Evolutionary Behaviour Transfer in RoboCup Soccer - School of Computing Seminar Series

Start date and time

Friday 29 September 2017


Core44, Room C44 ,Merchiston Campus

This presentation overviews a study that investigates the impact of behavioural diversity maintenance methods on controller evolution in collective behaviour tasks (RoboCup keep-away soccer). The focus is to examine the impact of these methods on the transfer learning of behaviours, first evolved in a source task before being transferred for further evolution in different but related target tasks. The goal is to ascertain an appropriate controller design method for facilitating improved effectiveness given policy transfer between source
and target tasks. The study comparatively tests and evaluates the efficacy of coupling policy transfer with several neuro-evolution variants. Results indicate a hybrid of behavioural diversity maintenance and objective-based search yields significantly improved effectiveness for evolved behaviours across increasingly complex target tasks. Results also highlight the efficacy of coupling policy transfer with the hybrid of behavioural diversity maintenance and objective based search in order to address bootstrapping and deception problems endemic to complex collective behaviour tasks.

Geoff Nitschke is a Senior Lecturer at the University of Cape Town. His prevailing research interests are situated within the fields of Evolutionary Robotics, Swarm-Robotics, Neuro-Evolution (combining the fields of Evolutionary Computation and Artificial Neural Networks) and statistical based machine learning techniques such as Deep Learning.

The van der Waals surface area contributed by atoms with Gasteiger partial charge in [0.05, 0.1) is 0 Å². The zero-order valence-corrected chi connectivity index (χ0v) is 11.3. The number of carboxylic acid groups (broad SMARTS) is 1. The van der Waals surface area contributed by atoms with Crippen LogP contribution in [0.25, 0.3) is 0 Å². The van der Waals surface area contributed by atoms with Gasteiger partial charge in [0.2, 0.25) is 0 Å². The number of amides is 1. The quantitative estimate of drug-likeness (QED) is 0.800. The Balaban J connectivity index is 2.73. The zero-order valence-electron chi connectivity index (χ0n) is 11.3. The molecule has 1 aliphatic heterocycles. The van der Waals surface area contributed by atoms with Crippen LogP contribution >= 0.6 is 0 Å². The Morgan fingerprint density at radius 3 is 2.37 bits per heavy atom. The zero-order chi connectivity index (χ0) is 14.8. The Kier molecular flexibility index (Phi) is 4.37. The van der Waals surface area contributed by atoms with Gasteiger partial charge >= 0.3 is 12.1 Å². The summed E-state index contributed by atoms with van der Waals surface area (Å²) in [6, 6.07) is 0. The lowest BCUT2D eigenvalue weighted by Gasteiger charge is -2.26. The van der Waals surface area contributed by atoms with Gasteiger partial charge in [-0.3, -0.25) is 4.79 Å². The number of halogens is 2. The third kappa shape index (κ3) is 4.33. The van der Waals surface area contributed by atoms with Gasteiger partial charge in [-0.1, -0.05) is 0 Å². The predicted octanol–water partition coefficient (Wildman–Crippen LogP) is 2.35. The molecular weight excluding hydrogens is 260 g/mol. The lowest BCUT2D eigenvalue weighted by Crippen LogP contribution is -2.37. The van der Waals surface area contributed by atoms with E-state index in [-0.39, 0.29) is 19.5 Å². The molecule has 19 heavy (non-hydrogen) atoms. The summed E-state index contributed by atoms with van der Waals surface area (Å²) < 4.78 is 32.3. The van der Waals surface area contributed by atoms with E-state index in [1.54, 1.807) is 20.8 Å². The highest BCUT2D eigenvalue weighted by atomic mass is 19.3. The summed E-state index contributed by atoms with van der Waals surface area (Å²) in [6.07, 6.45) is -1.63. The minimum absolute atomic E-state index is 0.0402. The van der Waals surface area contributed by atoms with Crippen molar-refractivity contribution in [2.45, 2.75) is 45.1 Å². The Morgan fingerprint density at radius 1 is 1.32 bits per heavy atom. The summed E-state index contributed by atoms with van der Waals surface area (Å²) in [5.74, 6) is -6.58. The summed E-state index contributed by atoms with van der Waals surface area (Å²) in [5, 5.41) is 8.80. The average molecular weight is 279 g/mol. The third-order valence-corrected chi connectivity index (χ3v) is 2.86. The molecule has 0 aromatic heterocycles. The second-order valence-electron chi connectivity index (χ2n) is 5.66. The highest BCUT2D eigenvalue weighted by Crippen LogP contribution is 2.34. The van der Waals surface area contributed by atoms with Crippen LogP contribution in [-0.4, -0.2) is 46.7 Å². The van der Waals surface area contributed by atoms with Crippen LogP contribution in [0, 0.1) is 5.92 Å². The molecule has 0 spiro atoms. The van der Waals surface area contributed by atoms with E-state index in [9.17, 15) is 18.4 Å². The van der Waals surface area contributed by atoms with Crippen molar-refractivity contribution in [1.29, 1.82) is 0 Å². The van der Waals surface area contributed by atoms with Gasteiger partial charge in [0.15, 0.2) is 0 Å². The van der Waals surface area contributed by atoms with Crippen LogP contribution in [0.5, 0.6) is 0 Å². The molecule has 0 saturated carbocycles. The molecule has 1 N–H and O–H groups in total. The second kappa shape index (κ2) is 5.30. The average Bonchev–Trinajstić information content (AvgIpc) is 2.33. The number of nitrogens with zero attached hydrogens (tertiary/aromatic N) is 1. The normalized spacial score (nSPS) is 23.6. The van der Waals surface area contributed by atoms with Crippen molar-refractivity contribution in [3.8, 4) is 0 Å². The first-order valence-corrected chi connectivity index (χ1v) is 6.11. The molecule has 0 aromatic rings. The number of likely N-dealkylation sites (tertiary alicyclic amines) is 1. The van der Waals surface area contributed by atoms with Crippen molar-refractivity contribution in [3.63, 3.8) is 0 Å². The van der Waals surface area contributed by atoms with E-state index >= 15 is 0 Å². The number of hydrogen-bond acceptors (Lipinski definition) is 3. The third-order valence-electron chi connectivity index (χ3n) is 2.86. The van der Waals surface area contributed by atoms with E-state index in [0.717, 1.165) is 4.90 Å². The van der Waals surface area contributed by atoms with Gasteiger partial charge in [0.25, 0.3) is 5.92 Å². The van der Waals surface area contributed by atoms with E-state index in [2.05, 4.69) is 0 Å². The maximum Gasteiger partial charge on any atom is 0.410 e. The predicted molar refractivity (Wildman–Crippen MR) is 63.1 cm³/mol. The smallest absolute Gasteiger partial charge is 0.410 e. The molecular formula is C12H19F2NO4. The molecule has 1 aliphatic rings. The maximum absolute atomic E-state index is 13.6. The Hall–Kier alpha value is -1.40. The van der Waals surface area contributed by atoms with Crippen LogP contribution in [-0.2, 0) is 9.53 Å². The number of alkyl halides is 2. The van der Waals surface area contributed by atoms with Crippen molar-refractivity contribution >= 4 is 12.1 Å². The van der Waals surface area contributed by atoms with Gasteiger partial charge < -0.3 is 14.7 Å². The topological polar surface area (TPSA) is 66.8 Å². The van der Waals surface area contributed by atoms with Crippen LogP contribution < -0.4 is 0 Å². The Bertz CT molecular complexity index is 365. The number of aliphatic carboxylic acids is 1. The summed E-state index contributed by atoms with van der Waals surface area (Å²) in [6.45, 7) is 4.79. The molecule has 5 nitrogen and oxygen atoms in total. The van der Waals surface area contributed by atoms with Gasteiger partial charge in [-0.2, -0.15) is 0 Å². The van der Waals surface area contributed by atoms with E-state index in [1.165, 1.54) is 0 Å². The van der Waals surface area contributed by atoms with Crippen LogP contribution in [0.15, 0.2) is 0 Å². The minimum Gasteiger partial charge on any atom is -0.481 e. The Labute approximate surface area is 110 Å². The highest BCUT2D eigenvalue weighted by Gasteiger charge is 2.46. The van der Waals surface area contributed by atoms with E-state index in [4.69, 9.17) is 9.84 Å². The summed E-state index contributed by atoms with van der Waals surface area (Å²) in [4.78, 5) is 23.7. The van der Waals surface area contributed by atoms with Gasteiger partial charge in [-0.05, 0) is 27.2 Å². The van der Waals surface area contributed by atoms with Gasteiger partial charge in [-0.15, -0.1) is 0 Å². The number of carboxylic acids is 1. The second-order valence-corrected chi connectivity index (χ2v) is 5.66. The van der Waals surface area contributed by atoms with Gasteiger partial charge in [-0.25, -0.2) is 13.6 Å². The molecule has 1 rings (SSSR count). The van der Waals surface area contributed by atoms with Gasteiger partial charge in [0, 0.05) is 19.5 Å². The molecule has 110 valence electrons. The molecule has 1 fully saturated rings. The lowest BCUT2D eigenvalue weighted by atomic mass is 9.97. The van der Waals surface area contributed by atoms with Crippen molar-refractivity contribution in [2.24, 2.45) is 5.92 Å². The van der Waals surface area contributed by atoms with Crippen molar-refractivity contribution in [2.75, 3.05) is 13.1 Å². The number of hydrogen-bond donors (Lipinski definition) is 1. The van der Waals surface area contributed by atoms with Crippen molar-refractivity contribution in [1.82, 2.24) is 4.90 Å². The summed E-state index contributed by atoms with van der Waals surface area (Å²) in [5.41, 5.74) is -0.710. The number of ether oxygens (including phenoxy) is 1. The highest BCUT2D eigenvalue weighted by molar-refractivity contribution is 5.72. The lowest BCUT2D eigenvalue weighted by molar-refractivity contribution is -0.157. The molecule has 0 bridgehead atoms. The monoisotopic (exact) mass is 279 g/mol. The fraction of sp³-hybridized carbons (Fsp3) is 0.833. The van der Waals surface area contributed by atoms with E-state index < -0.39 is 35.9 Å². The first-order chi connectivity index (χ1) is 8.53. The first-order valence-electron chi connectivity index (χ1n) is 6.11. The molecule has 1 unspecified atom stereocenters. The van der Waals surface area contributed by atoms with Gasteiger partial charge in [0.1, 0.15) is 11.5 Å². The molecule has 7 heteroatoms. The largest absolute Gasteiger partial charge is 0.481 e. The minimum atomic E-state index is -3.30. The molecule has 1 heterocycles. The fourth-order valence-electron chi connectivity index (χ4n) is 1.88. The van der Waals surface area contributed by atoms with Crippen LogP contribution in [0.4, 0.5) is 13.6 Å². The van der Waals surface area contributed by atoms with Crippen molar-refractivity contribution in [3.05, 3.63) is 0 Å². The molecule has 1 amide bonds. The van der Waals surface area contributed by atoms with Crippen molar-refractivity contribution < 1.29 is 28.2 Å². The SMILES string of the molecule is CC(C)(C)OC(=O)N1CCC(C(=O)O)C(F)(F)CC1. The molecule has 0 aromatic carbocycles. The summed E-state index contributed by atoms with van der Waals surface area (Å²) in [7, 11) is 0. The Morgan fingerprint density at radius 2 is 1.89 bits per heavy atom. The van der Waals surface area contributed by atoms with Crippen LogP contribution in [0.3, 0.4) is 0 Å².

A current research goal is to formalize biologically inspired principles of selforganization, evolution and learning to control and direct the emergence of social phenomena such as cooperation and competition in simulated (agent-based) or physical (robotic) swarm systems (that is, systems comprising thousands of interacting components). Once design principles for encouraging and directing emergent phenomena in robot swarms (and more generally distributed systems) are formalized, then such emergent phenomena could be used as a problem solving tool to aid in solving a diverse range of complex tasks. For example, behavioral adaptation of agents in large scale multi-player computer games, nano-robots that adapt to accomplish various medical operations, automated design of energy efficient self-adapting power grids, and robotic swarm space exploration and cooperative construction of artificial habitats. This research falls under the purview of guided-self-organisation in simulated and physical swarm-based systems, which are types of adaptive artificial complex systems.